1. Can KU Serve Cold Dish?
The last time the Wildcats and Jayhawks met was one of the most memorable games in the history of a rivalry that has featured more than its fair share of unpredictable lopsided affairs. The series history features only 28 matchups, but Kentucky has won games by 29, 30, 37, 27 and 32 points along the way. Kansas owns the infamous 55-point win and a 27-point blowout. In the third game of last season, Kentucky romped to a 72-40 win over Kansas in the Champions Classic at Bankers Life Fieldhouse in Indianapolis. In reality, the game wasn't even as close as that score indicated. The Cats' defense suffocated the Jayhawks, holding Bill Self's club to 19.6 percent shooting from the field. Kentucky blocked as many shots (11) and Kansas made on the night. Most of the UK team that administered that beating has moved on to the NBA, but four of the KU starters are back and will no doubt have that sour taste lingering with a thirst for revenge. The Jayhawks' expected starting backcourt on Saturday -- Wayne Mason III, Devonte Graham and Wayne Selden Jr. -- may be particularly salty. They combined to hit only five of 25 shots in last year's matchup. Remember, UCLA was in a similar mood when the Cats visited Pauley Pavilion earlier this season. The Bruins upset UK 87-77 a year after being blasted 83-44.
2. Can UK Handle The Atmosphere?
There's little doubt that Kansas' Phog Allen Fieldhouse is one of the most difficult venues to play in all of college basketball. The Jayhawks boast a 34-game winning streak on their home court, including a thrilling 109-106 triple-overtime victory over current No. 1 Oklahoma earlier this month. It's been a particularly daunting arena for non-conference opponents, who have won only twice there since 2006. On Friday leading up to the matchup, UK coach John Calipari called Allen Fieldhouse one of the loudest arenas that his players will ever visit. "It’s like you’re at a concert and you’re near the bass. Boom! Boom! You feel it," the UK boss said. Whether the young Cats can handle the pressure and maintain their composure will go a long way toward determining the outcome on Saturday night. Kentucky got off to a shaky start on the road this season, falling at UCLA, LSU and Auburn, but was impressive the last time out with an 80-66 win at Arkansas' formidable Bud Walton Arena. The Cats may also have a trump card in the form of unflappable Tyler Ulis. The sophomore point guard has scored 65 points, dished out 18 assists and turned the ball over only six times in his last three outings. Ulis has two turnovers of less in 14 of the 19 games he has played this season.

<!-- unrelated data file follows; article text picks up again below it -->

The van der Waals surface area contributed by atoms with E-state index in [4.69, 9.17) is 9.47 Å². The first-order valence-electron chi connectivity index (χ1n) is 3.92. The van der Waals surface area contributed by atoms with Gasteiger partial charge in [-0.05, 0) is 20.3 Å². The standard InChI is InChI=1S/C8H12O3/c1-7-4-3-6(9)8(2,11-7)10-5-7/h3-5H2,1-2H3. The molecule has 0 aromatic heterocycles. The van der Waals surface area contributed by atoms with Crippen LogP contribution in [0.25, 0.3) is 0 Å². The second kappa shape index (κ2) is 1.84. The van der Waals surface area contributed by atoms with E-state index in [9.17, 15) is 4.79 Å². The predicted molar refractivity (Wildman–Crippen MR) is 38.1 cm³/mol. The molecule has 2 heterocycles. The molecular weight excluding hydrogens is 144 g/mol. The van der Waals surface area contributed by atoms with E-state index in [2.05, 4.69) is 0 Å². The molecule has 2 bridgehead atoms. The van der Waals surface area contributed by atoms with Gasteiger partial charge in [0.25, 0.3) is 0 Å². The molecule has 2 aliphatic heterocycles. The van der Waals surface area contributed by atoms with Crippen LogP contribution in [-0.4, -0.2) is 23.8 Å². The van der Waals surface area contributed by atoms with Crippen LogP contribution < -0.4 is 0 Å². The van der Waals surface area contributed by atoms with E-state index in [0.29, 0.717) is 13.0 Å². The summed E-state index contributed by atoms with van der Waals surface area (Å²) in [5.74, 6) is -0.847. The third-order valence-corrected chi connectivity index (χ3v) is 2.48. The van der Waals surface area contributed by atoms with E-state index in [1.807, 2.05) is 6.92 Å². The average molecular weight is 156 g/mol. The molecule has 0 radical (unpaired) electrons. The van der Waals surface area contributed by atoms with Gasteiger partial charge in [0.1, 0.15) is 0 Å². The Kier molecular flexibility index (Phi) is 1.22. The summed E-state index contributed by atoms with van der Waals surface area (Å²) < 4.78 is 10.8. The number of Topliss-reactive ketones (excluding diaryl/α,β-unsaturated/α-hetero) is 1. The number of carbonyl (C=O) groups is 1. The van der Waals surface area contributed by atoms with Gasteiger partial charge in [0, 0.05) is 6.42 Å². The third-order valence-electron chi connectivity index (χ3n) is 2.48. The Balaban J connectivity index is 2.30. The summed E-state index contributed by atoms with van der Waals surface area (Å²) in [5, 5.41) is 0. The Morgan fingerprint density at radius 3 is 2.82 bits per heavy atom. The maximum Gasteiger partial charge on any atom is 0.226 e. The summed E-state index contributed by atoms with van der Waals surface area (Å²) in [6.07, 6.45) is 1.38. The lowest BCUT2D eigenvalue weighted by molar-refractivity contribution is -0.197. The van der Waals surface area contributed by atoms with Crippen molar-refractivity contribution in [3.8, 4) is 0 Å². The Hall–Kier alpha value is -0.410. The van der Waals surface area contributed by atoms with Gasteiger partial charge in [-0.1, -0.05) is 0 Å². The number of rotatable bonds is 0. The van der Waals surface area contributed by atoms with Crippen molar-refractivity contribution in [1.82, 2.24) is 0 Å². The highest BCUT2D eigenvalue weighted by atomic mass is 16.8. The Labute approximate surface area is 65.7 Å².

3. Which Frontcourt Will Shine?
Kentucky and Kansas somewhat mirror each other with potent three-man backcourts. The Cats are better off the bounce, but the Jayhawks have been a better 3-point shooting team. Both squads get occasional bursts of star power from combo forwards Alex Poythress and Perry Ellis, but big man play has been wildly inconsistent. Derek Willis has been a huge "X-factor" for the Cats of late, averaging 12.3 points and 10.0 rebounds per game the last four games. His ability to stretch the floor has prevented recent opponents from packing in the zone against UK and opened more driving lanes for guards Ulis, Jamal Murray and Isaiah Briscoe. Skal Labissiere has also shown signs of life with 11 points against Arkansas and 12 points against Missouri after struggling royally for more than a month. Marcus Lee is now trying to break out of a slump which has seen him score only 25 points and grab just 36 rebounds in the last seven games. Three times during that stretch Lee has fouled out. The Cats can't afford that in this matchup if they want to leave Lawrence with a W. Kansas, meanwhile, hopes to get more production from one-time UK recruits Carlton Bragg (4.6 ppg, 2.8 rpg) and Cheick Diallo (4.4 ppg, 2.7 rpg) than it has to date.